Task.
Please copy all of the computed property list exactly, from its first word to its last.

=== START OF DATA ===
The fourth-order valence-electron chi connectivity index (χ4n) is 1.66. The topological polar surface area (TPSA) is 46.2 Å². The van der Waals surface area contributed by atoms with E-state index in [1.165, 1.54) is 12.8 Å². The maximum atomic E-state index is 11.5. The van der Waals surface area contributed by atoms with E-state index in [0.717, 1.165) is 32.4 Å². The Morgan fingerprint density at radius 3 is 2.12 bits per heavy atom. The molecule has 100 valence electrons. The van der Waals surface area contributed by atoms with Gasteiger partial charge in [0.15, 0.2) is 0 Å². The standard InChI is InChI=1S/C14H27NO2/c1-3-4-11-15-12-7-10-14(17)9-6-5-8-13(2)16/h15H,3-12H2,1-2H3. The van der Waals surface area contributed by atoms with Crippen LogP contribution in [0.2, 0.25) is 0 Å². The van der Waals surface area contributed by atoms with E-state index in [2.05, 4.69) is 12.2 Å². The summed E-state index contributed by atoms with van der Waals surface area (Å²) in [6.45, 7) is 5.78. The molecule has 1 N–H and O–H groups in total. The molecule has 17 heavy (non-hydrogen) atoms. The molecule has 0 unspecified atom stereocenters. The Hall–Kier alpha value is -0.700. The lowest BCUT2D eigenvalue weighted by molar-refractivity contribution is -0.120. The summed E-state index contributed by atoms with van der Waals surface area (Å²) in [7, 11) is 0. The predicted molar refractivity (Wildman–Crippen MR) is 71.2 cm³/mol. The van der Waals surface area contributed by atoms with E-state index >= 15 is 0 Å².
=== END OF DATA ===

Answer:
The fourth-order valence-electron chi connectivity index (χ4n) is 1.66. The topological polar surface area (TPSA) is 46.2 Å². The van der Waals surface area contributed by atoms with E-state index in [1.165, 1.54) is 12.8 Å². The maximum atomic E-state index is 11.5. The van der Waals surface area contributed by atoms with E-state index in [0.717, 1.165) is 32.4 Å². The Morgan fingerprint density at radius 3 is 2.12 bits per heavy atom. The molecule has 100 valence electrons. The van der Waals surface area contributed by atoms with Gasteiger partial charge in [0.15, 0.2) is 0 Å². The standard InChI is InChI=1S/C14H27NO2/c1-3-4-11-15-12-7-10-14(17)9-6-5-8-13(2)16/h15H,3-12H2,1-2H3. The van der Waals surface area contributed by atoms with Crippen LogP contribution in [0.2, 0.25) is 0 Å². The van der Waals surface area contributed by atoms with E-state index in [2.05, 4.69) is 12.2 Å². The summed E-state index contributed by atoms with van der Waals surface area (Å²) in [6.45, 7) is 5.78. The molecule has 1 N–H and O–H groups in total. The molecule has 17 heavy (non-hydrogen) atoms. The molecule has 0 unspecified atom stereocenters. The Hall–Kier alpha value is -0.700. The lowest BCUT2D eigenvalue weighted by molar-refractivity contribution is -0.120. The summed E-state index contributed by atoms with van der Waals surface area (Å²) in [7, 11) is 0. The predicted molar refractivity (Wildman–Crippen MR) is 71.2 cm³/mol. The van der Waals surface area contributed by atoms with E-state index >= 15 is 0 Å².